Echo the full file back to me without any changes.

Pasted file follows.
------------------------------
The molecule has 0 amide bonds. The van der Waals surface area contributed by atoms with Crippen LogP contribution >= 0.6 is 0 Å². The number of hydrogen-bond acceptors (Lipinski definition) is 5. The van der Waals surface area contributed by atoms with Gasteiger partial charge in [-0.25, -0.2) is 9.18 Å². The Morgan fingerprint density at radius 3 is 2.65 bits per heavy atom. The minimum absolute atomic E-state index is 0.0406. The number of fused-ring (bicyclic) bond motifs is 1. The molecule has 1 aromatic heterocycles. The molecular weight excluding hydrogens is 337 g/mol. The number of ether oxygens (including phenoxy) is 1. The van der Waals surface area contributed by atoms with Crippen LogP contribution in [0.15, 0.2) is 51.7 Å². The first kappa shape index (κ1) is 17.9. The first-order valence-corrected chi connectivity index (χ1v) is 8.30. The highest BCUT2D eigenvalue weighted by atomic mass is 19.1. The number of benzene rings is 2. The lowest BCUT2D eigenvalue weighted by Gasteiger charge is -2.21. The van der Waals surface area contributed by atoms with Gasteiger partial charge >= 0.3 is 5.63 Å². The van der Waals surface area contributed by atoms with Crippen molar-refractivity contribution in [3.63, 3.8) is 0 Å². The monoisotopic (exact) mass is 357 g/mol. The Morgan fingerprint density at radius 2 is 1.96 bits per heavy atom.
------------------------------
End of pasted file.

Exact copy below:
The molecule has 0 amide bonds. The van der Waals surface area contributed by atoms with Crippen LogP contribution >= 0.6 is 0 Å². The number of hydrogen-bond acceptors (Lipinski definition) is 5. The van der Waals surface area contributed by atoms with Gasteiger partial charge in [-0.25, -0.2) is 9.18 Å². The Morgan fingerprint density at radius 3 is 2.65 bits per heavy atom. The minimum absolute atomic E-state index is 0.0406. The number of fused-ring (bicyclic) bond motifs is 1. The molecule has 1 aromatic heterocycles. The molecular weight excluding hydrogens is 337 g/mol. The number of ether oxygens (including phenoxy) is 1. The van der Waals surface area contributed by atoms with Crippen LogP contribution in [0.15, 0.2) is 51.7 Å². The first kappa shape index (κ1) is 17.9. The first-order valence-corrected chi connectivity index (χ1v) is 8.30. The highest BCUT2D eigenvalue weighted by atomic mass is 19.1. The number of benzene rings is 2. The lowest BCUT2D eigenvalue weighted by Gasteiger charge is -2.21. The van der Waals surface area contributed by atoms with Gasteiger partial charge >= 0.3 is 5.63 Å². The van der Waals surface area contributed by atoms with Crippen molar-refractivity contribution in [3.63, 3.8) is 0 Å². The monoisotopic (exact) mass is 357 g/mol. The Morgan fingerprint density at radius 2 is 1.96 bits per heavy atom.